My younger daughter and I are both seized by the compulsion to save seeds whenever we can. She’s a huge fan of collecting cherry, peach, and apricot pits and has amassed quite the collection so far this year. She might have to start saving up her pennies for some land, if she wants to plant them all! In the photo above she’s helping me gather garlic bulbils from the scapes that I allowed to grow on a few of my garlic plants. Bulbils take a few years, once you plant them in the ground, to form the garlic bulbs that we are accustomed to seeing. I’d like to try it, though, so I’m saving them.
Among my friends and neighbours I might be slightly eccentric and obsessive about seeds, but among seed savers I’m barely a beginner. Many people go to great lengths to squirrel away extra seeds, or unique varieties of seeds. I remember a long time ago, hearing about a woman who had saved so many seeds. Her family, when they were cleaning out her house, found them in every conceivable nook and cranny. She was saving them up, just in case.
Today there are organizations dedicated to the preservation of seeds, like Seeds of Diversity in Canada, and Seed Savers Exchange in the United States. If you become a member, you are then entitled to buy seeds from other members. All these different varieties are listed in the main catalogue that gets printed once per year. Thousands upon thousands of different seed varieties. Heaven!
It was good to see an article in the National Geographic this past month that brought the importance of seed saving and genetic diversity to light. I’d like to touch on and expand a few points they brought up.
The availability of our food may be in danger, by our own doing. Today we have so little variety, compared to variety 100 years ago, among the different types of vegetables and fruits we grow. Obviously we didn’t intend to threaten our food supply. Originally, certain varieties and hybrids were created and bred in order to help increase food yields and thus support a growing population. Intentions were noble; however, lack of genetic variability is now the problem. Most of the wheat in the world is defenceless against a stem rust fungus called Ug99, due to lack of genetic variability among the wheat.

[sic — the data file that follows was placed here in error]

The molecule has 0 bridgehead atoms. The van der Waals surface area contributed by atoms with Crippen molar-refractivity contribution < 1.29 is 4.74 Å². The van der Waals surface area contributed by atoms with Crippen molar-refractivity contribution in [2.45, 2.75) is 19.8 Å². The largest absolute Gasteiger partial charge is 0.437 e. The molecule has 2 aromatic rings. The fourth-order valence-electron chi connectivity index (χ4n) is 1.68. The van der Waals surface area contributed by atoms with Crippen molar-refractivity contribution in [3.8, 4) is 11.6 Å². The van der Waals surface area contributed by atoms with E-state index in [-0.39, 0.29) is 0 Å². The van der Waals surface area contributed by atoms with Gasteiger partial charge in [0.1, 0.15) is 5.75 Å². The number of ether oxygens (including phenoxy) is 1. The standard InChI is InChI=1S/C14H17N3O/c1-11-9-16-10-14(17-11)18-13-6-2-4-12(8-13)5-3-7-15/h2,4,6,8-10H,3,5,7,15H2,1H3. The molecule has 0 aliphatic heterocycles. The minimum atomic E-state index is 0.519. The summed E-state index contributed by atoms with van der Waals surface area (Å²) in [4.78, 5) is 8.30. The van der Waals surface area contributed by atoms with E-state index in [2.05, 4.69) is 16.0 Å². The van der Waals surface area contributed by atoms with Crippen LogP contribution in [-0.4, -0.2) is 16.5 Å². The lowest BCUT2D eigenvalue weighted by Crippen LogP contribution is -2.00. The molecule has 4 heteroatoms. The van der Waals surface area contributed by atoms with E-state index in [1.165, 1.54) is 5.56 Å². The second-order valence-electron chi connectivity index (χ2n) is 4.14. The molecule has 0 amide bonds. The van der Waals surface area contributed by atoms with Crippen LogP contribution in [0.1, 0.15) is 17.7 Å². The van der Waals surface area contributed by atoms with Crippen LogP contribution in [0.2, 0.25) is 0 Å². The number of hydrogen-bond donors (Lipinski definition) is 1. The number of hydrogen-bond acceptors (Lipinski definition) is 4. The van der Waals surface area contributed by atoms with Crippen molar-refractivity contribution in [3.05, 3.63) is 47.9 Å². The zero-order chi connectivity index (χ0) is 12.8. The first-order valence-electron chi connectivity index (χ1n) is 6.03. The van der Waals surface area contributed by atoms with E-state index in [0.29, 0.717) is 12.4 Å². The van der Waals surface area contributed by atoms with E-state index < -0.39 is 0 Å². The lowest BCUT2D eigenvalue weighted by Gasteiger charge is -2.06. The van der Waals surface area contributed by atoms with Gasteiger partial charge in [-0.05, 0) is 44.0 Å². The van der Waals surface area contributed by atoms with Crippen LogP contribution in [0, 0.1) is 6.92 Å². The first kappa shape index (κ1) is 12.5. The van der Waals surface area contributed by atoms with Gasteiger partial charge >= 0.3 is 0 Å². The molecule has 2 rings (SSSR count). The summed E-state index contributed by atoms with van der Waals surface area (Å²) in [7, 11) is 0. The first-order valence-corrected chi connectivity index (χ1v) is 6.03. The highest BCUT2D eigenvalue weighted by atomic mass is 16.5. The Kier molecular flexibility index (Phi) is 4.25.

This is how diversity protects us: it allows most of the crop to survive while a smaller portion fails due to disease or pest. Many of us have heard about the great Irish potato famine in 1845. The reason most of the potatoes in the country were destroyed by blight is lack of variability, or diversity. Everyone was growing the ‘Lumper’ potato. Lumper couldn’t handle the fungus, and so everyone in the country suffered. Millions died or were displaced by famine. That’s why it’s a good idea to mix things up, and grow many different varieties of the same type of vegetable. The more diversity we have, the better. In my opinion, if Lumper was only one of, say, ten varieties grown, there’s a good chance that most of the crop would have been saved.
The article discusses a food bank in Norway, in the permafrost of a mountain 400 feet above sea level and 700 miles from the North Pole. The Svalbard Global Seed Vault is one of 1,400 seed banks in the world, and it serves as a backup vault to preserve the varieties that could potentially contain any number of genes resistant to future diseases and pests. I think this is a great idea, but I also think it’s important to grow the seeds as well, to keep them viable. That’s what organizations like Seeds of Diversity and Seed Savers Exchange are promoting with their member catalogues. The more people grow the unique and heirloom varieties, the deeper the gene pool. Increased diversity means a greater chance that we won’t all starve.
So what can you do? Well, you already know that I think everyone should be growing something edible if they can. Trying some heirloom varieties is one way to help out. If you have the space to grow a few varieties, that’s good too. Then, if you’re really into it, save the seeds for next year.
If you can’t do these things, then support farmers who are growing heirloom varieties and buy their produce. The food ark is funny that way – if we want to save varieties, we need to eat them. Seeds can only be stored for so long until they are no longer viable. If people want to eat the heirlooms, they will be grown by farmers. Your vote is counted when you buy the food. Or the seeds/seedlings to grow it.
This is part 2 in my wool series. I’ll just say again, this is my first time managing a fleece raw from the sheep. It’s a documentary, or a journal of sorts, intended to inspire those who might be interested in giving it a try, but think that this kind of thing is out of reach in their experience. It’s really not out of reach. If you want to try it, go for it! I’m having a fun time with it so far. I have to thank my few spinning friends for their help along the way, particularly Erin for this part, since she graciously allowed me to borrow her carders for awhile to get my rolags done.